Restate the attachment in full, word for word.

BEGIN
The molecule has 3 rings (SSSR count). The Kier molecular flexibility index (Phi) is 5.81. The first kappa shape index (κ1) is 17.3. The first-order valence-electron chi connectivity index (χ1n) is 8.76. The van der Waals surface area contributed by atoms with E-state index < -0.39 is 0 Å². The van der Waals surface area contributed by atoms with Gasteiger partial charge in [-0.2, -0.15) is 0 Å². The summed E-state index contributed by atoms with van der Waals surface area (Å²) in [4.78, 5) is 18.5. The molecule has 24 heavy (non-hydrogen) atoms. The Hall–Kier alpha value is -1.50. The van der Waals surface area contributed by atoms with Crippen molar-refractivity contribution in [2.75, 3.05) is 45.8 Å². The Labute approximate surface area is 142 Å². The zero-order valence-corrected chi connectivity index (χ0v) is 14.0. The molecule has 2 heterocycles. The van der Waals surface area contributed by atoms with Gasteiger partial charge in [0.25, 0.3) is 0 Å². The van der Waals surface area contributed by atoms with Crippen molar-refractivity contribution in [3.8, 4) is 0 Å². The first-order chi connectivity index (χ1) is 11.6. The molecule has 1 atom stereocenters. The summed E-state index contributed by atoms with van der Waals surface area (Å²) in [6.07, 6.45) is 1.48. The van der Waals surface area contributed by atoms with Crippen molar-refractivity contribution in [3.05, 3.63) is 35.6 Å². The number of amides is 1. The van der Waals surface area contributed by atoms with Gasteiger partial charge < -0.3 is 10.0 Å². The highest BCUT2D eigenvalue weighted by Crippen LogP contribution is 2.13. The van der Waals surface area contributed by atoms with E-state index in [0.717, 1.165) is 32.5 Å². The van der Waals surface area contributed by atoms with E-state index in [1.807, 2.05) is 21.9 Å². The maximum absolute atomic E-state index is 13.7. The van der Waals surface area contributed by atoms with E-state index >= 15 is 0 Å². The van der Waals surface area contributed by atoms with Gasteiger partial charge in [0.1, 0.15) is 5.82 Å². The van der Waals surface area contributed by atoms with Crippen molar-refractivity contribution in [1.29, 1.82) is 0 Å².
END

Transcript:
The molecule has 3 rings (SSSR count). The Kier molecular flexibility index (Phi) is 5.81. The first kappa shape index (κ1) is 17.3. The first-order valence-electron chi connectivity index (χ1n) is 8.76. The van der Waals surface area contributed by atoms with E-state index < -0.39 is 0 Å². The van der Waals surface area contributed by atoms with Gasteiger partial charge in [-0.2, -0.15) is 0 Å². The summed E-state index contributed by atoms with van der Waals surface area (Å²) in [4.78, 5) is 18.5. The molecule has 24 heavy (non-hydrogen) atoms. The Hall–Kier alpha value is -1.50. The van der Waals surface area contributed by atoms with Crippen molar-refractivity contribution in [2.75, 3.05) is 45.8 Å². The Labute approximate surface area is 142 Å². The zero-order valence-corrected chi connectivity index (χ0v) is 14.0. The molecule has 2 heterocycles. The van der Waals surface area contributed by atoms with Gasteiger partial charge in [0.25, 0.3) is 0 Å². The van der Waals surface area contributed by atoms with Crippen molar-refractivity contribution in [3.8, 4) is 0 Å². The first-order chi connectivity index (χ1) is 11.6. The molecule has 1 atom stereocenters. The summed E-state index contributed by atoms with van der Waals surface area (Å²) in [6.07, 6.45) is 1.48. The van der Waals surface area contributed by atoms with Crippen molar-refractivity contribution in [3.05, 3.63) is 35.6 Å². The number of amides is 1. The van der Waals surface area contributed by atoms with Gasteiger partial charge < -0.3 is 10.0 Å². The highest BCUT2D eigenvalue weighted by Crippen LogP contribution is 2.13. The van der Waals surface area contributed by atoms with E-state index in [0.717, 1.165) is 32.5 Å². The van der Waals surface area contributed by atoms with E-state index in [1.807, 2.05) is 21.9 Å². The maximum absolute atomic E-state index is 13.7. The van der Waals surface area contributed by atoms with E-state index >= 15 is 0 Å². The van der Waals surface area contributed by atoms with Gasteiger partial charge in [0.1, 0.15) is 5.82 Å². The van der Waals surface area contributed by atoms with Crippen molar-refractivity contribution in [1.29, 1.82) is 0 Å².